Very little is known of this English painter. He was estranged from his wealthy family who disapproved of his artistic career; on his death, they destroyed his papers, and there are no known surviving photographs of him.
It’s mainly thanks to one person – Vern Grosvenor Swanson – that we know what we do about John Godward. Swanson interviewed three (not direct) family members and pieced together what Godward’s life must have been like; the result was ‘JW Godward: The Eclipse of Classicism’ (published 1998)
John William Godward was born on 9th August 1861 to John and Sarah Godward, the eldest of five children. His father was an investment clerk at the Law Life Assurance Society in London, and the family eventually lived in Wimbledon.
Being the firstborn and the oldest son, it was assumed that Godward would follow his father into the world of insurance. Even though Godward was already showing more interest in his creative side, he found himself training to be an insurance clerk.
Realising that his son would, most likely, not continue in the insurance profession, and to take advantage of his artistic side, Godward’s father arranged for him to train as an architect – a much more lucrative, respectable career than a simple artist.
Between 1879 and 1881, Godward studied under William Wontner, a family friend who was also an architect and designer. But all was not lost, for Godward worked alongside Wontner’s son, William Clarke Wontner, himself a painter who would go on to become a popular painter of landscapes and murals.
As for Godward’s own artistic training, it’s not known where he trained and with whom. There are no records of him at the Royal Academy Schools. However, it could be that Godward was helped in some way by William Clarke Wonter who, in 1885, was teaching at the St John’s Wood Art School, whose students typically went on to the RA Schools.
His first work dates from around 1880, and in 1887, Godward had one of his paintings, ‘The Yellow Turban’, accepted at the Royal Academy Summer Exhibition. One can only imagine how thrilled he must have been. But that probably wasn’t enough to satisfy his parents’ hopes that their oldest son would make something of himself. He must have been under tremendous parental pressure, which took a mental toll.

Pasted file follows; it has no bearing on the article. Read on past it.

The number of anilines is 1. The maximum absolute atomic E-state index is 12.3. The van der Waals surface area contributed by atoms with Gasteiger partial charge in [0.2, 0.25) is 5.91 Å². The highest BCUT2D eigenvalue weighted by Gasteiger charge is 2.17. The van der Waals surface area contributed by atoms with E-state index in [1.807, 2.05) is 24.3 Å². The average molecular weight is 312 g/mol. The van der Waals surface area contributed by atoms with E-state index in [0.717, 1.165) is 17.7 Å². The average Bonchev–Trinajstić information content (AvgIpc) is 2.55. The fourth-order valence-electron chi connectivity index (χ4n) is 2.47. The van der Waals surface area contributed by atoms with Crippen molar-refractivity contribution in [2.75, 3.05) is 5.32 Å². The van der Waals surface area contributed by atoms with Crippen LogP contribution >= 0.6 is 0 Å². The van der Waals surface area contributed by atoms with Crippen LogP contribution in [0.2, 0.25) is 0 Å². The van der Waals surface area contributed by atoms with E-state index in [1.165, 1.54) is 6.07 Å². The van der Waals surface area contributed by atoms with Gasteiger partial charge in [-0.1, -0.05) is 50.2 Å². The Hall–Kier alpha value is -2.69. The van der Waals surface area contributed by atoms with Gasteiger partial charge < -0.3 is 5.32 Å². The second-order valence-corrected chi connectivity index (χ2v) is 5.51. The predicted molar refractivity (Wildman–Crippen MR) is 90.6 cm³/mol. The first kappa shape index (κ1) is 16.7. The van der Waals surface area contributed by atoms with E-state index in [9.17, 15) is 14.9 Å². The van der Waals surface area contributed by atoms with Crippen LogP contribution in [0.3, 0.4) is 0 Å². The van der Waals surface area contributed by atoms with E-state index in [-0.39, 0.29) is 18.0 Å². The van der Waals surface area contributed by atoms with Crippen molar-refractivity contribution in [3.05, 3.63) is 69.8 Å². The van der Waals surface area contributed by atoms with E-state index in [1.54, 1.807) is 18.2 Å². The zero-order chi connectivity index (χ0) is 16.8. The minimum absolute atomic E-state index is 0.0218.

Now in his mid-20s, with a painting accepted by the RA, Godward had to decide which path to pursue, and that path was art. He chose to paint in the Victorian Neoclassical style; a style inspired by the art and architecture of Classical Greece and Rome.
Godward greatly admired the leading Classicists of the time; Sir Lawrence Alma-Tadema’s influence can be seen in Godward’s use of marble and textiles, and that of Sir Frederic Leighton can be seen in the glossy finish of his paintings.
Like Alma-Tadema, who was not only a painter but also an archaeologist who visited historical sites, Godward, too, meticulously studied details such as architecture and dress to give his work authenticity. He also painstakingly studied any feature he used in his paintings, from wild flowers to animal skins.
Godward’s father died in 1904. The following year, Godward made his first visit to Italy, which he found captivating.
Unlike many of his contemporaries, Godward had always preferred privacy and anonymity. In 1912, he left for Italy with one of his models (the one in ‘Dolce Far Niente’). Outraged, his family severed all contact with him.
By 1921, with his health failing, suffering from depression and no longer enchanted with Italy, he returned to England. But the country he returned to was no longer interested in the Classical style. In fact, it proved to be nothing short of hostile toward his style of art. As the world’s artistic preference started to embrace modern art, Godward would become one of the last, best European Classical painters.
Although not as prolific as he had been, Godward continued painting. What was possibly his last completed work, titled, ‘Contemplation’, was sold to a firm of art dealers. He died soon after.
Godward chose to end his life on 13th December 1922. According to the newspaper report of his death, the cheque for that last painting had been left pinned to his door.
Although saddened by his death, his family also felt disgraced; no Godward had committed suicide before, and to have it so publicly reported, with the accompanying inquest, left them more angry than sad. His mother, Sarah, literally cut his image from family photographs, and his personal papers were destroyed. If he was mentioned at all, it was only in whispers.
The only one who spoke openly about him was his only sister, Mary Frederica, known as ‘Nin’; she called him, “my brother, the artist”. But the one thing even she never spoke about was the manner of his death.
For many years after his death, Godward’s paintings held little value. They couldn’t be found at art dealers; between the 1940s and 1960s, many of them had passed their Godwards to Harrod’s to sell. By the end of the 1970s, Godward the painter and his art had faded into obscurity.
Happily, interest in Godward’s art has since seen a resurgence. One of his paintings, ‘A Fair Reflection’, which would have been worth about £5,000 in 1979, sold for £900,000 in New York in 2012.
The paintings I've included here barely scratch the surface of his output; the man was a prodigious painter; between 1880 and 1922, he painted more than 133 works!
I won’t be posting next week as the call of the sorting/tidying is now so deafening, I can’t ignore it any longer. Hopefully, I’ll be back on Tuesday, 12th September.